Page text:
Why is Good Friday “Good”?
Good Friday is all about Saying “No” to Opportunities.
We say “No” to more and more opportunities every day.
Whether those opportunities are for our spiritual well-being or for our intellectual & physical improvement, we just say “No”.
But should we?
The Sanhedrin Court said “No” to Christ because He was not what they expected the Messiah would be.
Pontius Pilate said “No” to Christ because he didn’t want to go against the crowd.
How many times do we say “No” to Christ-given opportunities because they demand too much of a sacrifice?
We often say “No” because the opportunity is not what we envisioned it would be. It doesn’t match to our expectations.
That shiny dream we imagined, that opportunity’s not it. And that opportunity doesn’t give us more of what we presumed it would.
It opens all these doors and windows. It might even take the roof off our prospects. But we shake our heads and move on.
Christ was not what the Sanhedrin Court expected the Messiah would be.
1st, Christ seemed to be from Nazareth.
The Sanhedrin Court had the same expectation as Nathaniel did in John 1:46, “Can any good thing come from Nazareth?”
The Messiah was supposed to be from Bethlehem. Christ was born there. Apparently, no one in the Court took the trouble to ask where He was born.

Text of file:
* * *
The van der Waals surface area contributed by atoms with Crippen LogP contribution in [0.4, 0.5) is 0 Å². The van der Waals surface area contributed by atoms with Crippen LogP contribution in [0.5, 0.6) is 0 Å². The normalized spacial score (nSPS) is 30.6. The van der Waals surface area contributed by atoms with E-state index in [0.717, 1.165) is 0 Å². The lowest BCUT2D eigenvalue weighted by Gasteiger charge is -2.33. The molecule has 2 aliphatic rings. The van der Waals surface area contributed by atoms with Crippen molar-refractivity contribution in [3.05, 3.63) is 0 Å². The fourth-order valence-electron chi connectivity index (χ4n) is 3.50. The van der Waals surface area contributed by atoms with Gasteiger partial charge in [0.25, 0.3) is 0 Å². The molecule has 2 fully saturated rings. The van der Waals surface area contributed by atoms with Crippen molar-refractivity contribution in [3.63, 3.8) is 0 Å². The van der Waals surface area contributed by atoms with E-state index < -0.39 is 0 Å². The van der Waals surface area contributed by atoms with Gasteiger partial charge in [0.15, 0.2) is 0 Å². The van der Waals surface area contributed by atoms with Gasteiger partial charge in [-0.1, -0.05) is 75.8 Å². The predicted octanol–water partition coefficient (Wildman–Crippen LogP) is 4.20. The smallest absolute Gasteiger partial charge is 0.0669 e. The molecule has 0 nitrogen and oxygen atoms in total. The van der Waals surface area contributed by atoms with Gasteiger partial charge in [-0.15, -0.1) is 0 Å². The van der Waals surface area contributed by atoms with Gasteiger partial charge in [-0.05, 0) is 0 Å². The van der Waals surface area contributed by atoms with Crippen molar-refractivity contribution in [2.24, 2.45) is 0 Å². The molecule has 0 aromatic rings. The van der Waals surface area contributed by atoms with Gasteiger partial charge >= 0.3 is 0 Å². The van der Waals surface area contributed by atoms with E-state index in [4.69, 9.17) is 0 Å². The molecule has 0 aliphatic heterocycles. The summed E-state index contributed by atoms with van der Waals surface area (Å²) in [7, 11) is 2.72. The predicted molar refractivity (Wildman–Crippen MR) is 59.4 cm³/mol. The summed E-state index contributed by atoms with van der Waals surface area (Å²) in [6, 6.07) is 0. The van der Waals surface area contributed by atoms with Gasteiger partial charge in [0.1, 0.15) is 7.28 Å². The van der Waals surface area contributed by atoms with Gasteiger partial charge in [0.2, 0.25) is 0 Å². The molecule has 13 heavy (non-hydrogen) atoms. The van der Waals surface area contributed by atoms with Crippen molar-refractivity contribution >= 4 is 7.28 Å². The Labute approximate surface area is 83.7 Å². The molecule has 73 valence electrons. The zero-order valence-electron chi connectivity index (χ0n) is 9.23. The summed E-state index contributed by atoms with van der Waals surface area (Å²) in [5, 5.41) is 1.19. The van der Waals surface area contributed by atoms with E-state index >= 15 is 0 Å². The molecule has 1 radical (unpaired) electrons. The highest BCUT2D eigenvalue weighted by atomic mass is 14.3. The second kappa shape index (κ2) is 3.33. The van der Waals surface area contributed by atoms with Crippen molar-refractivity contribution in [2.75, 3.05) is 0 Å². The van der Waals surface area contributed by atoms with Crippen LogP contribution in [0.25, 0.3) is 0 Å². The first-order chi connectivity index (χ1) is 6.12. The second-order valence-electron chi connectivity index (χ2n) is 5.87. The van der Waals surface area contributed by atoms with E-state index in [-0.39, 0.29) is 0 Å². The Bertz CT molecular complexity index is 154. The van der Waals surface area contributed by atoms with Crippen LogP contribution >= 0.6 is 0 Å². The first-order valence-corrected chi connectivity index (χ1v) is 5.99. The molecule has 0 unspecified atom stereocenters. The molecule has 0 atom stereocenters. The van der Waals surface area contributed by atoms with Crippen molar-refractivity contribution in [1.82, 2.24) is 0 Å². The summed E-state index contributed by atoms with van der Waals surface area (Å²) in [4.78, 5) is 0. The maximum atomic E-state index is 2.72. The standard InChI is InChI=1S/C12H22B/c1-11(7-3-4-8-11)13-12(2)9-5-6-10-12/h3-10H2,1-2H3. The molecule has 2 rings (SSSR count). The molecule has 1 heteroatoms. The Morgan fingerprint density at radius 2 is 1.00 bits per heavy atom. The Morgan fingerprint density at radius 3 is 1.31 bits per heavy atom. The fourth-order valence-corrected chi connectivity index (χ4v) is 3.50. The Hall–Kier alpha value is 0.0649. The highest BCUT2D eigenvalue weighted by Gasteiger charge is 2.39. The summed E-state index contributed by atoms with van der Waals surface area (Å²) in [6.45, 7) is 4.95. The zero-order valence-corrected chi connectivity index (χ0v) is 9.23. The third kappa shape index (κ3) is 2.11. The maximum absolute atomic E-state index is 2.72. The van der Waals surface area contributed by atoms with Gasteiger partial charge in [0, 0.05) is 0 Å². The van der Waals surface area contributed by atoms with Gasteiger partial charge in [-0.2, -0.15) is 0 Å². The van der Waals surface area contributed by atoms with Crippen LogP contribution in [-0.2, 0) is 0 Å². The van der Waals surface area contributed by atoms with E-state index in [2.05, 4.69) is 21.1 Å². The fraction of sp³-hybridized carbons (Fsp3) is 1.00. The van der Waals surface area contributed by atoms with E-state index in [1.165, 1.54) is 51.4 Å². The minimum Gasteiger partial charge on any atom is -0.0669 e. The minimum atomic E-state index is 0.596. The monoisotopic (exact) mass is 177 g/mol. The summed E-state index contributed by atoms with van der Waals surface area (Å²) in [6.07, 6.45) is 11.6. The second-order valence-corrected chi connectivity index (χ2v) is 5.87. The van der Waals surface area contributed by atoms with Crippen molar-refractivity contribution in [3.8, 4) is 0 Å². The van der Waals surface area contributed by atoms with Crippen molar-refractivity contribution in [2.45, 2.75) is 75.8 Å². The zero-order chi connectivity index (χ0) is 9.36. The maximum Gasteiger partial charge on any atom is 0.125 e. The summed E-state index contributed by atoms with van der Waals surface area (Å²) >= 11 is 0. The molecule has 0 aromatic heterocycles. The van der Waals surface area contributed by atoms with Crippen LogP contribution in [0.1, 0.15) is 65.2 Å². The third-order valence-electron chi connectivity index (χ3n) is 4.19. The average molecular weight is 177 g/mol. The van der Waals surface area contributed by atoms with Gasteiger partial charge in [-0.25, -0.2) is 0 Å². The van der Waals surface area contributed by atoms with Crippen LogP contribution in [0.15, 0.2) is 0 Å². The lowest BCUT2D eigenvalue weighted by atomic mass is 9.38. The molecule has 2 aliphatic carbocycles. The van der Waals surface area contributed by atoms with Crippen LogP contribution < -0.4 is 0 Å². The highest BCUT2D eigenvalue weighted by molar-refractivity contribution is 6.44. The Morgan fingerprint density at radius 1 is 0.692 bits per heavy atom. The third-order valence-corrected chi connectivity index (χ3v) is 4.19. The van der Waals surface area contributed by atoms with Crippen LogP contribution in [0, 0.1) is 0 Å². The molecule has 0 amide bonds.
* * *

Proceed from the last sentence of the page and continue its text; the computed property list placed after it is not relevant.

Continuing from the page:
2nd, Christ didn’t “look” the way the Messiah should look.
A common man, He walked about with no great “show” of Himself or His plans. He had no great mansion, no great wealth backing him, no army to lead a revolution against the Romans.
3rd, Christ was never going to give the Sanhedrin Court what they expected the Messiah to give.
He never said He would re-create the glorious nation of Israel, but instead He talks about the kingdom of Heaven and a revolution of the soul.
The people of Jerusalem would have to continue to live under that pagan Rome government rather than rule over themselves. Conveniently, the Court rabbis forgot how badly self-rule of Israel had gone before.
Under cover of darkness, the Sanhedrin Court uses lying witnesses to stack the evidence against Christ. Then, to ensure His death, they send Him to the head of the Roman government in Jerusalem by lying about Christ’s supposed treason against Rome.
The Sanhedrin Court had to lie to shut the door on the opportunity Christ offered.
We do the same.
We lie about an opportunity before us so it is easier to turn it down. That opportunity doesn’t offer our little checklist, so we reject it completely.
Only when that opportunity is gone do we realize how much MORE it is.
We say “No” because the opportunity before us goes against the crowd.
Pontius Pilate was the political and military leader of Rome in Jerusalem. When he interrogated Christ, he didn’t get the admission of treason that he needed to move forward. But he couldn’t send Christ back to the Sanhedrin Court; that would upset the 50-plus rabbis.
He passed the buck over to Herod. Herod had a little fun with mockery then sent him back.
So he decides a little torture might appease the Court crowd.
Christ is beaten, whipped, crown with thorns, mocked, reviled. Battered but not broken, Christ remains true.
The Court crowd remains unappeased.